Of all the species that have populated Earth at some time over the past 3.5 billion years, in excess of 95% have vanished, many of them in spectacular die-offs called mass extinctions. The permanent loss of large numbers of species over a relatively short period of geological time is known as a mass extinction. According to the fossil record, there have been five mass extinctions due to alterations in Earth's environment and atmosphere. Over half of all life on earth has been wiped out, repeatedly, during the past 500 million years. One cause is an oxygen-depleted ocean spewing poisonous gas as a result of planetary heating. 

The natural background extinction rate for mammals and birds is one species lost every 500 to 1,000 years.(869) Species extinction is occurring at 100 times the natural rate, and is expected to accelerate to between 1,000 and 10,000 times in the coming decades.(870) The current rate of extinction may already be as high as 10,000 times the natural rate.(871) At the upper annual rate of 0.7%, thousands of species are disappearing each year. If that trend continues, it could lead to a loss of 75% of species, or mass extinction, by 2200.

According to the UNEP, the Earth is in the midst of the sixth mass extinction of life. This is due to neoliberal development policies and practices, which are based on reductionist, short-sighted, utilitarian views of nature. About 150-200 species of plant, insect, bird and mammal become extinct every 24 hours. This is nearly 1,000 times the "natural" or "background" rate.

The current rate of biodiversity loss is greater than anything the world has experienced since the vanishing of the dinosaurs nearly 65 million years ago. And the losses are occurring all over the planet, from the South Pacific to the Arctic and from the deserts of Africa to mountaintops and valleys of the Himalayas.(872) Precious life is being loss in the oceans, land and air. Up to 50% of known vertebrate species died off in the last 50 years. And, the remaining 50% could die off in the next 40 years. Threatened with extinction are 33% of reef-building corals, fresh-water mollusks, sharks, and rays. Plus, 25% of plants and mammals, 20% of reptiles, and 14% of birds.(873)

Of 3,000 wild species tracked since 1970, the overall decline in wildlife populations was 52%.(874) Once populations drop below 50%, this may culminate in unstoppable, irreversible, cascading extinctions and collapse. Over 75% of species loss is a mass extinction, and the Earth is rapidly approaching this point. The IUCN survey of species threatened with extinction catalogs over 17,000 groups. The list contains one in four mammals, one in three amphibians, and one in eight birds.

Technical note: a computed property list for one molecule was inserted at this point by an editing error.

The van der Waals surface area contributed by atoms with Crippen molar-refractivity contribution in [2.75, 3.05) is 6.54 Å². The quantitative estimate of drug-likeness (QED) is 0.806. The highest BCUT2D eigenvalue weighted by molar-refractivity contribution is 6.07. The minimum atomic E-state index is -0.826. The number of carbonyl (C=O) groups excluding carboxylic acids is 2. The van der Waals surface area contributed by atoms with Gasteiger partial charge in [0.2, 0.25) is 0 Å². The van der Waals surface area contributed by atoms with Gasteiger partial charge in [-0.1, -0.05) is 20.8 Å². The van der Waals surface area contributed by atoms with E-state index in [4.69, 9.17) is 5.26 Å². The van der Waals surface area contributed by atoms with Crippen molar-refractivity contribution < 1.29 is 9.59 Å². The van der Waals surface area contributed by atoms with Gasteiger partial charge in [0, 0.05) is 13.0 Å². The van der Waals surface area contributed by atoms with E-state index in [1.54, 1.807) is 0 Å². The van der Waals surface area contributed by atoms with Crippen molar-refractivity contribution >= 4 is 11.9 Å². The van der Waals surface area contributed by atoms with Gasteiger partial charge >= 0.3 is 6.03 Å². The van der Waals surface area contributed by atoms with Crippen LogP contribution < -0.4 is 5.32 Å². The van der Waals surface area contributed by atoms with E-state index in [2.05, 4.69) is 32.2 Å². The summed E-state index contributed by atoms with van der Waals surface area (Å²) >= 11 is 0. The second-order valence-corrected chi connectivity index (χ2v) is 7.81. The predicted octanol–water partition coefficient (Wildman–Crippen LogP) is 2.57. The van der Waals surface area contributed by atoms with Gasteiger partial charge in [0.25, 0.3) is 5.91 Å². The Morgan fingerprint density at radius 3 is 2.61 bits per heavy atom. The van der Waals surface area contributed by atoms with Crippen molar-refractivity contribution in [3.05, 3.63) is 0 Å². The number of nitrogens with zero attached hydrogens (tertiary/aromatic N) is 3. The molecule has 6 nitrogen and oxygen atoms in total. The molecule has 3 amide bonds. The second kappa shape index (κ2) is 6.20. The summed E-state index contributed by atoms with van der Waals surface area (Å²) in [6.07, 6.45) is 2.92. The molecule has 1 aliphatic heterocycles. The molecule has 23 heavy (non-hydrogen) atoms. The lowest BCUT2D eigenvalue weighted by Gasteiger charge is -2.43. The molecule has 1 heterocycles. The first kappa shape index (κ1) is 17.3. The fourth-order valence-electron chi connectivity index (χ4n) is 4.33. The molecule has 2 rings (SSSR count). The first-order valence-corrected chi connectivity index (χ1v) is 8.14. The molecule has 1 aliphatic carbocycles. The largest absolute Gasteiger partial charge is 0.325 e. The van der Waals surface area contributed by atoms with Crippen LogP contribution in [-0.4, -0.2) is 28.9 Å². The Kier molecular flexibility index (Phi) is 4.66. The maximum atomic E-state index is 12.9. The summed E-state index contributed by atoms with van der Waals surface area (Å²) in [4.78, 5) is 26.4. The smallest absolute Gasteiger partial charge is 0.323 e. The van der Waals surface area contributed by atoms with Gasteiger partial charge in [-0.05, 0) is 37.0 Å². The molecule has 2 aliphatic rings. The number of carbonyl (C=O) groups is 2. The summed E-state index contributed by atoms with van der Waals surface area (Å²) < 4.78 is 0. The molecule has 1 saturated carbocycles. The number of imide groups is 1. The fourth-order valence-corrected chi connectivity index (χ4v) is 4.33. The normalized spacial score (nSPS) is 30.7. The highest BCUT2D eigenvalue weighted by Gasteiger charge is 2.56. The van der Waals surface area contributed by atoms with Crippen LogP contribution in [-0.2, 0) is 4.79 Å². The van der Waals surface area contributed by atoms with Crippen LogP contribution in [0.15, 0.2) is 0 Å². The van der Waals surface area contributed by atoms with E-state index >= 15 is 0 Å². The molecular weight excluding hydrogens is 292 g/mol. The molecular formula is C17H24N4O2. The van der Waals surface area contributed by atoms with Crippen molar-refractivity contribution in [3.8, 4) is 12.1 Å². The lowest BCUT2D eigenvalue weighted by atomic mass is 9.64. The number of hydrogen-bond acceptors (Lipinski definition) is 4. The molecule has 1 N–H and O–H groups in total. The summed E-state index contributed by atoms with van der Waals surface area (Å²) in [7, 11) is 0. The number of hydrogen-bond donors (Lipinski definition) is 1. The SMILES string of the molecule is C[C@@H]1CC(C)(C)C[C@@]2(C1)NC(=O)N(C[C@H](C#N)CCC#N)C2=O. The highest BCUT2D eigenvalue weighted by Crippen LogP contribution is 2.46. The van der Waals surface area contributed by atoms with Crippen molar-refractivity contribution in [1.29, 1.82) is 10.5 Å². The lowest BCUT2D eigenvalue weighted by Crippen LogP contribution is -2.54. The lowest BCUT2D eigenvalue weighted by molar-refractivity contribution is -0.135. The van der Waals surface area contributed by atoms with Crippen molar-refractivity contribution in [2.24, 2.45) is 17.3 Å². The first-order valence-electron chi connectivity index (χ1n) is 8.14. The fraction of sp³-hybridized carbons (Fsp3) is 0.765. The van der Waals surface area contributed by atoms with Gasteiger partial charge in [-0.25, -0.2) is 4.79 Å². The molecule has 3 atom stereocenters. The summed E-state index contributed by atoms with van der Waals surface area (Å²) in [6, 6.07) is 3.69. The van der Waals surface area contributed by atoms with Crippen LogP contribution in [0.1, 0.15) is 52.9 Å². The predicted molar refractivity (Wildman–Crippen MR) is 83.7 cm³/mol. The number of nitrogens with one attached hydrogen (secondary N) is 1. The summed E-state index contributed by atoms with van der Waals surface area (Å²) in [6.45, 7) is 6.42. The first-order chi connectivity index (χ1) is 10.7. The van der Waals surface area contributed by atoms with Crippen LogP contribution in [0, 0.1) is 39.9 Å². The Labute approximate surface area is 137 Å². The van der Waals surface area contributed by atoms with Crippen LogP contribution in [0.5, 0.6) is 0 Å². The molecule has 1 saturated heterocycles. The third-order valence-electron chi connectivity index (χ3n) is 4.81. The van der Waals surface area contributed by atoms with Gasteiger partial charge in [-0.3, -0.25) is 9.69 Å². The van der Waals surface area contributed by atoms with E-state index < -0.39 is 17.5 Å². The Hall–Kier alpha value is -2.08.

The number is actually 50% higher because the survival of 6,300 non-threatened species depends on the existence of the threatened species cataloged. These figures may be much larger since only an extremely small proportion of possible and known species has been evaluated for threatened status. For land extinctions, the spread of agriculture has been the main driver, while overfishing and pollution have affected sealife. Species across land, rivers and seas are being decimated as humans kill for food in unsustainable numbers and destroy habitats. The fastest decline among the animal populations was in freshwater ecosystems, where numbers have plummeted by 75% since 1970.

The biggest declines in animal numbers were in developing nations. Conservation efforts in rich nations have seen small improvements, but the big declines in wildlife in rich nations occurred long ago. Even so, biodiversity is still in decline in developed countries. Case in point, farmland birds in the UK, such as gray partridge, have declined by 50% between 1970 and 2012, mainly due to an intensification in farming. 

In effect, by importing food and other goods produced via habitat destruction in developing nations, rich nations are “outsourcing” wildlife loss to the global South. This represents yet another aspect of global neocolonialism. Over a third of all the products of deforestation, such as animal carcass and soy for livestock feed, were exported to the EU between 1990 and 2008. A 2°C (3.6°F) rise in warming may cause 15% to 40% of species becoming extinct.(875) If one species becomes extinct, this can have a chain-effect on others it interacts with. And, the extinction of a keystone species may cause a cascade of further extinctions. 

Around US$25 billion is needed annually to achieve effective global conservation.(876) Biodiversity-related aid has been falling, and in 2002, five agencies spent only US$1.5 billion on conserving biodiversity. The World Bank, Global Environment Facility, IUCN, Nature Conservancy, and Wildlife Conservation Society spent half of this aid in the US alone.

At COP21 in Paris, Germany, Norway and the UK pledged to support rainforest conservation efforts with about $1 billion per year through 2020. While this is a great start, a sum of $10 billion per year is needed to fully protect the 1.5 billion acres of tropical rainforest remaining. This commitment level from the developed world is a good start, given tropical forest's potential to lower global warming. Conversion to alternatives to fossil fuels is necessary but will cost trillions of dollars. Conservation requires just a fraction of that total.

Chapter 23: 6TH MASS EXTINCTION, pg 227 
  Previous  |  Home  |  Next 

For more information, see

New Release

New Release - Cyborgs Versus the Earth Goddess

Now Available! Cyborgs Versus the Earth Goddess: Men's Domestication of Women and Animals and Female Resistance by m seen...